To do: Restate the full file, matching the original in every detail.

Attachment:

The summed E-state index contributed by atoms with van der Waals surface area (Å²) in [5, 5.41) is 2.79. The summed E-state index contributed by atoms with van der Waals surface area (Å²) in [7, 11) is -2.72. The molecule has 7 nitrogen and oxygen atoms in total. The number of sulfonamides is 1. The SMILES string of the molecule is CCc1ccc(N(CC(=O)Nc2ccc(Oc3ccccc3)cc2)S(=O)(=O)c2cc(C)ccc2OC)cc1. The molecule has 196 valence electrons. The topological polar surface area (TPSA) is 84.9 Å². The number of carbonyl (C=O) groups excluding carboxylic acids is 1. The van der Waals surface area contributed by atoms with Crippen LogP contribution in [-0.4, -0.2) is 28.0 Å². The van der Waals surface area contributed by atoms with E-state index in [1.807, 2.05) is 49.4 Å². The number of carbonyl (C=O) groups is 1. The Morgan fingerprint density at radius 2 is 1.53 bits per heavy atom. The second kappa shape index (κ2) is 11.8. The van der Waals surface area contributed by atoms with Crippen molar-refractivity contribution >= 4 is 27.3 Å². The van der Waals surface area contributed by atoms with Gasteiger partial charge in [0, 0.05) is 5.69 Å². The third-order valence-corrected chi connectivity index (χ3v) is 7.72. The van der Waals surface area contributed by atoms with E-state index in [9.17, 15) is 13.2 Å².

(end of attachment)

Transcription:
The summed E-state index contributed by atoms with van der Waals surface area (Å²) in [5, 5.41) is 2.79. The summed E-state index contributed by atoms with van der Waals surface area (Å²) in [7, 11) is -2.72. The molecule has 7 nitrogen and oxygen atoms in total. The number of sulfonamides is 1. The SMILES string of the molecule is CCc1ccc(N(CC(=O)Nc2ccc(Oc3ccccc3)cc2)S(=O)(=O)c2cc(C)ccc2OC)cc1. The molecule has 196 valence electrons. The topological polar surface area (TPSA) is 84.9 Å². The number of carbonyl (C=O) groups excluding carboxylic acids is 1. The van der Waals surface area contributed by atoms with Crippen LogP contribution in [-0.4, -0.2) is 28.0 Å². The van der Waals surface area contributed by atoms with E-state index in [1.807, 2.05) is 49.4 Å². The number of carbonyl (C=O) groups is 1. The Morgan fingerprint density at radius 2 is 1.53 bits per heavy atom. The second kappa shape index (κ2) is 11.8. The van der Waals surface area contributed by atoms with Crippen molar-refractivity contribution >= 4 is 27.3 Å². The van der Waals surface area contributed by atoms with Gasteiger partial charge in [0, 0.05) is 5.69 Å². The third-order valence-corrected chi connectivity index (χ3v) is 7.72. The van der Waals surface area contributed by atoms with E-state index in [9.17, 15) is 13.2 Å².